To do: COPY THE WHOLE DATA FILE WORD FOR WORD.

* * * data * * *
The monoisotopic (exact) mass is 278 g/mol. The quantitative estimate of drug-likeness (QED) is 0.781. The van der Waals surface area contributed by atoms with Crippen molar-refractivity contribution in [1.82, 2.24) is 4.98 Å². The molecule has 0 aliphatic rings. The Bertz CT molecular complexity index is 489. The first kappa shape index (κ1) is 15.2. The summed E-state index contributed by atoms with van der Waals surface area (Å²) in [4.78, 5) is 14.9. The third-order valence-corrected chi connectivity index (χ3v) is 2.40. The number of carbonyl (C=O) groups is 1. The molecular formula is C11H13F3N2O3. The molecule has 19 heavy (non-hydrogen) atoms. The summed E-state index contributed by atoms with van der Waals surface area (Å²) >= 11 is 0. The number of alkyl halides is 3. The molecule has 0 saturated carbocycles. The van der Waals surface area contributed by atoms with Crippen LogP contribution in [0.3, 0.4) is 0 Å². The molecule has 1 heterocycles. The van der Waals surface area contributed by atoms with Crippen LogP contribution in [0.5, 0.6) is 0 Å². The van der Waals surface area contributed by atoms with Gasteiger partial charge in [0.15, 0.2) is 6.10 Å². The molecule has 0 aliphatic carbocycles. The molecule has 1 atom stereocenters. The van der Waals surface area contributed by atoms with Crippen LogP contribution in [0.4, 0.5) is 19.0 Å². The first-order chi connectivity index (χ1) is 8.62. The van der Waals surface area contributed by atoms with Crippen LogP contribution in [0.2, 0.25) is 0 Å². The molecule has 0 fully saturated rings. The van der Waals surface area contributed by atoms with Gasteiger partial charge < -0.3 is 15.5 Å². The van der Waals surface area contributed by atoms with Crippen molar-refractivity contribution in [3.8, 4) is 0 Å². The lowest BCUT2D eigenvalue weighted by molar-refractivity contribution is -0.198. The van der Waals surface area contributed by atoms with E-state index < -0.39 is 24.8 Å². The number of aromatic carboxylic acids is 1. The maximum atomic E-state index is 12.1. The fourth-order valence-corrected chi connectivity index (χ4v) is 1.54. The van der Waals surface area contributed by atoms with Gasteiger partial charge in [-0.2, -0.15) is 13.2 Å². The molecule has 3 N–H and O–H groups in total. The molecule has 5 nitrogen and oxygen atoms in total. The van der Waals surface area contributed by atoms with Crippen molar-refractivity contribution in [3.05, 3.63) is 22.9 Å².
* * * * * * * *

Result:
The monoisotopic (exact) mass is 278 g/mol. The quantitative estimate of drug-likeness (QED) is 0.781. The van der Waals surface area contributed by atoms with Crippen molar-refractivity contribution in [1.82, 2.24) is 4.98 Å². The molecule has 0 aliphatic rings. The Bertz CT molecular complexity index is 489. The first kappa shape index (κ1) is 15.2. The summed E-state index contributed by atoms with van der Waals surface area (Å²) in [4.78, 5) is 14.9. The third-order valence-corrected chi connectivity index (χ3v) is 2.40. The number of carbonyl (C=O) groups is 1. The molecular formula is C11H13F3N2O3. The molecule has 19 heavy (non-hydrogen) atoms. The summed E-state index contributed by atoms with van der Waals surface area (Å²) >= 11 is 0. The number of alkyl halides is 3. The molecule has 0 saturated carbocycles. The van der Waals surface area contributed by atoms with Crippen LogP contribution in [0.3, 0.4) is 0 Å². The molecule has 1 heterocycles. The van der Waals surface area contributed by atoms with Crippen LogP contribution in [0.5, 0.6) is 0 Å². The van der Waals surface area contributed by atoms with Gasteiger partial charge in [0.15, 0.2) is 6.10 Å². The molecule has 0 aliphatic carbocycles. The molecule has 1 atom stereocenters. The van der Waals surface area contributed by atoms with Crippen LogP contribution in [0.4, 0.5) is 19.0 Å². The first-order chi connectivity index (χ1) is 8.62. The van der Waals surface area contributed by atoms with Crippen LogP contribution in [0.2, 0.25) is 0 Å². The molecule has 0 fully saturated rings. The van der Waals surface area contributed by atoms with Gasteiger partial charge < -0.3 is 15.5 Å². The van der Waals surface area contributed by atoms with Crippen molar-refractivity contribution in [3.8, 4) is 0 Å². The lowest BCUT2D eigenvalue weighted by molar-refractivity contribution is -0.198. The van der Waals surface area contributed by atoms with E-state index < -0.39 is 24.8 Å². The number of aromatic carboxylic acids is 1. The maximum atomic E-state index is 12.1. The fourth-order valence-corrected chi connectivity index (χ4v) is 1.54. The van der Waals surface area contributed by atoms with Gasteiger partial charge in [-0.2, -0.15) is 13.2 Å². The molecule has 3 N–H and O–H groups in total. The molecule has 5 nitrogen and oxygen atoms in total. The van der Waals surface area contributed by atoms with Crippen molar-refractivity contribution in [3.05, 3.63) is 22.9 Å².